Here’s video of the launch and here are some key points.
Borders: Trump’s plan features a map of what Israel’s new borders will be should it enact the plan fully. Israel retains 20% of the West Bank, and will lose a small amount of land in the Negev, near the Gaza-Egypt border. The Palestinians will have a pathway to a state on 80% of the West Bank. Israel will maintain control of all borders. This is the first time a US president has provided a detailed map of this kind.
Jerusalem: The Palestinians will have a capital in Jerusalem based on northern and eastern neighborhoods that are outside the Israeli security fence – Kfar Aqab, Abu Dis and half of Shuafat.
Settlements: Israel would retain the Jordan Valley and all Israeli settlements in the West Bank, in the broadest definition possible, meaning not the municipal borders of each settlement, but their security perimeters. This also includes 15 isolated settlements, which will be enclaves within an eventual Palestinian state, unable to expand for four years. The IDF will have access to the isolated settlements. In order for the settlement part of the plan to go into effect, Israel will have to take action to apply sovereignty to the settlements.
Security: Israel will be in control of security from the Jordan River to the Mediterranean Sea. The IDF will not have to leave the West Bank. No change to Israel’s approach to Judea and Samaria would be needed.
Palestinian State: The plan does not include immediate recognition of a Palestinian state; rather, it expects a willingness on Israel’s part to create a pathway towards Palestinian statehood based on specific territory, which is 80% of Judea and Samaria, including areas A and B and half of Area C. The state will only come into existence in four years if the Palestinians accept the plan, if the Palestinian Authority stops paying terrorists and inciting terror, and Hamas and Islamic Jihad put down its weapons. In addition, the American plan calls on the Palestinians to give up corruption, respect human rights, freedom of religion and a free press, so that they don’t have a failed state. If those conditions are met, the US will recognize a Palestinian state and implement a massive economic plan to assist it.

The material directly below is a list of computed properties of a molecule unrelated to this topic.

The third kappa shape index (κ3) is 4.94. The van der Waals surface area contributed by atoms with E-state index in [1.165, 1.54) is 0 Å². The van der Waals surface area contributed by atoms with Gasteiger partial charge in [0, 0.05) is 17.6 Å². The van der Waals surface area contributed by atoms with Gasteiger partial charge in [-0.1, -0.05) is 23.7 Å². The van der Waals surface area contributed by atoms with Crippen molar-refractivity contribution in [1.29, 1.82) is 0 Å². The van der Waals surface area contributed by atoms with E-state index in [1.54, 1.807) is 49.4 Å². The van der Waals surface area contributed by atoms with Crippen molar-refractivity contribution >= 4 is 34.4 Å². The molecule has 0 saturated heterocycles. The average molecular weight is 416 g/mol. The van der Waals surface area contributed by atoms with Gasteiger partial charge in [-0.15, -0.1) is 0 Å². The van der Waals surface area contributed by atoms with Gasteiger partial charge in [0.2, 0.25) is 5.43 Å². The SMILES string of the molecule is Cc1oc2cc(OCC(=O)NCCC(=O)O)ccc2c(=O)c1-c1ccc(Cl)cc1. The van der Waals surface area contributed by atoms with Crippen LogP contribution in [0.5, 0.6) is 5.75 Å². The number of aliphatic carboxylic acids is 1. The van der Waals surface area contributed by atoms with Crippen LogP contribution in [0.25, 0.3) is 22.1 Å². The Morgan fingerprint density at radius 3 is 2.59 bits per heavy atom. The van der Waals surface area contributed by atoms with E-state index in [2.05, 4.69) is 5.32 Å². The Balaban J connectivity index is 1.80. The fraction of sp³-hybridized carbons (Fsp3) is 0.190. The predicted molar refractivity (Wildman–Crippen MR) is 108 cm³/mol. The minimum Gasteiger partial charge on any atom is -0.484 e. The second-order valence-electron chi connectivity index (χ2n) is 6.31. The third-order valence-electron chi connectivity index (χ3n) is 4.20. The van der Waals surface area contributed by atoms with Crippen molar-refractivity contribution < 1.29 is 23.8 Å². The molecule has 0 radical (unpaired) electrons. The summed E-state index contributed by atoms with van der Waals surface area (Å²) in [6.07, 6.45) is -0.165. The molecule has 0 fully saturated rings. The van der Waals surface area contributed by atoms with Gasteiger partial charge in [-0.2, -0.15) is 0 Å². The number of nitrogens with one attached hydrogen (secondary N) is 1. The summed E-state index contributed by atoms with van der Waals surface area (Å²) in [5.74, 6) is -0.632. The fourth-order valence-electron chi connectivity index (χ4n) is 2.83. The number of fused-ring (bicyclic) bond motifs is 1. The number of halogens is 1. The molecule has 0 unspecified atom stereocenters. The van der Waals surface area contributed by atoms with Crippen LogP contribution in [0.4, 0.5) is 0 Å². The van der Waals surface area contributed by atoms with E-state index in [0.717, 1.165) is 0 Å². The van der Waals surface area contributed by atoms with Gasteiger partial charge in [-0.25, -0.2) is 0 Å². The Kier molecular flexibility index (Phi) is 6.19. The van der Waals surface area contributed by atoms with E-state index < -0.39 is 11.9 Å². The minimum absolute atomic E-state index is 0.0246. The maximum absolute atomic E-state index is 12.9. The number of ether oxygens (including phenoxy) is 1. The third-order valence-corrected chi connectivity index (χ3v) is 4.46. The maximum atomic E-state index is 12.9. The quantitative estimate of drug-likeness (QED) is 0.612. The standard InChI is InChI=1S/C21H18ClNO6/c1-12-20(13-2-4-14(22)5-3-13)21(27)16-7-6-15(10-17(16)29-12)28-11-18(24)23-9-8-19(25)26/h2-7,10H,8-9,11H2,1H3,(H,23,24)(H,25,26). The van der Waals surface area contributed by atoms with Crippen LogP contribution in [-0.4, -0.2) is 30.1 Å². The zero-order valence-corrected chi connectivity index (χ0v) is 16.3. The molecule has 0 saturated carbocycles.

Refugees: A limited number of Palestinian refugees and their descendants will be allowed into the Palestinian state. None will enter Israel.
This is the first plan that’s arguably fair to Israel. It’s a more viable plan than most of its kind. And it hopefully sets a precedent for realistic expectations for proposing a final peace plan.
The obvious structural problem is that you can’t make peace with terrorists, and a terrorist state is an existential threat.
The important thing about this plan is that it helps reset expectations and recognizes Israel’s security needs and realistic territorial placement, unlike previous proposals which would have required the ethnic cleansing of large Jewish populations to make way for terrorist encampments. And, much like moving the embassy and recognizing the Golan Heights, this will reset expectations.